Database Sample - 6.3

Talend ESB Mediation Developer Guide

EnrichVersion
6.3
EnrichProdName
Talend Data Fabric
Talend Data Services Platform
Talend ESB
Talend MDM Platform
Talend Open Studio for ESB
Talend Real-Time Big Data Platform
task
Design and Development
EnrichPlatform
Talend ESB

In this sample we want to ensure that two endpoints are under transaction control. These two endpoints insert data into a database. The sample appears in full in a unit test.

First of all we setup the normal Spring configuration file. Here we have defined a DataSource to the HSQLDB and a most importantly the Spring DataSource TransactionManager that is doing the heavy lifting of ensuring our transactional policies. You are of course free to use any of the Spring based TransactionMananger, eg. if you are in a full blown J2EE container you could use JTA or the WebLogic or WebSphere specific managers.

As we use the new convention over configuration we do not need to configure a transaction policy bean, so we do not have any PROPAGATION_REQUIRED beans. All the beans needed to be configured is standard Spring beans only, eg. there are no Camel specific configuration at all.

<!-- this example uses JDBC so we define a data source -->
<bean id="dataSource" 
   class="org.springframework.jdbc.datasource.DriverManagerDataSource">
   <property name="driverClassName" value="org.hsqldb.jdbcDriver"/>
   <property name="url" value="jdbc:hsqldb:mem:camel"/>
   <property name="username" value="sa"/>
   <property name="password" value=""/>
</bean>

<!-- Spring transaction manager -->
<!-- that Camel will use for transacted routes -->
<bean id="txManager" 
   class="org.springframework.jdbc.datasource.DataSourceTransactionManager">
   <property name="dataSource" ref="dataSource"/>
</bean>

<!-- bean for book business logic -->
<bean id="bookService" 
   class="org.apache.camel.spring.interceptor.BookService">
   <property name="dataSource" ref="dataSource"/>
</bean>

Then we are ready to define our Camel routes. We have two routes: 1 for success conditions, and 1 for a forced rollback condition. This is after all based on a unit test. Notice that we mark each route as transacted using the transacted tag.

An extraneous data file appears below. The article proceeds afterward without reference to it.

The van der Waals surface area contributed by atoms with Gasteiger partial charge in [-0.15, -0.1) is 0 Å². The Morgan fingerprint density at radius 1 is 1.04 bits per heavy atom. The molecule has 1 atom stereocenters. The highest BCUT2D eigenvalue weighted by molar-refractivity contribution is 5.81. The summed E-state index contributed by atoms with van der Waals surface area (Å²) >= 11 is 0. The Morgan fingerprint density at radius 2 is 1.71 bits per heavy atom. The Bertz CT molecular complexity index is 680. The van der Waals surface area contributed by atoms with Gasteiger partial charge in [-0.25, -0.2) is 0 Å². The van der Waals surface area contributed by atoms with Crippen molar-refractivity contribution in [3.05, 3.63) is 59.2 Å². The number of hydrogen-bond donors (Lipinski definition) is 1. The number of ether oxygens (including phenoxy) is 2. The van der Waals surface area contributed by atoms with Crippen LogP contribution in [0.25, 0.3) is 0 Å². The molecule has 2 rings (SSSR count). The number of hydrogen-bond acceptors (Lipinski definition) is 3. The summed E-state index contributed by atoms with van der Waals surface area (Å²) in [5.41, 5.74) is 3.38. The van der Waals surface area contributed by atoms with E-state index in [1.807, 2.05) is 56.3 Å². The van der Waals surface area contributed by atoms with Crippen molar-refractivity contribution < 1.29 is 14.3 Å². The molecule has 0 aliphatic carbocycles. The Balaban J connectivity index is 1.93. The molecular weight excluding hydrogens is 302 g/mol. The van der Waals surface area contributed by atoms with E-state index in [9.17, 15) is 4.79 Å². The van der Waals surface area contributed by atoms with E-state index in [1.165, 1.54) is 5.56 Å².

<camelContext xmlns="http://camel.apache.org/schema/spring">
    <route>
        <from uri="direct:okay"/>
        <!-- We mark this route as transacted. Camel will lookup the  
             Spring transaction manager and use it by default. We can  
             optimally pass in arguments to specify a policy to use  
             that is configured with a Spring transaction manager of  
             choice. However Camel supports convention over  
             configuration as we can just use the defaults out of the
             box suitable for most situations --> 
        <transacted/>
        <setBody>
            <constant>Tiger in Action</constant>
        </setBody>
        <bean ref="bookService"/>
        <setBody>
            <constant>Elephant in Action</constant>
        </setBody>
        <bean ref="bookService"/>
    </route>

    <route>
        <from uri="direct:fail"/>
        <!-- we mark this route as transacted. See comments above. -->
        <transacted/>
        <setBody>
            <constant>Tiger in Action</constant>
        </setBody>
        <bean ref="bookService"/>
        <setBody>
            <constant>Donkey in Action</constant>
        </setBody>
        <bean ref="bookService"/>
    </route>
</camelContext>

That is all that is needed to configure a Camel route as being transacted. Just remember to use the transacted DSL. The rest is standard Spring XML to setup the transaction manager.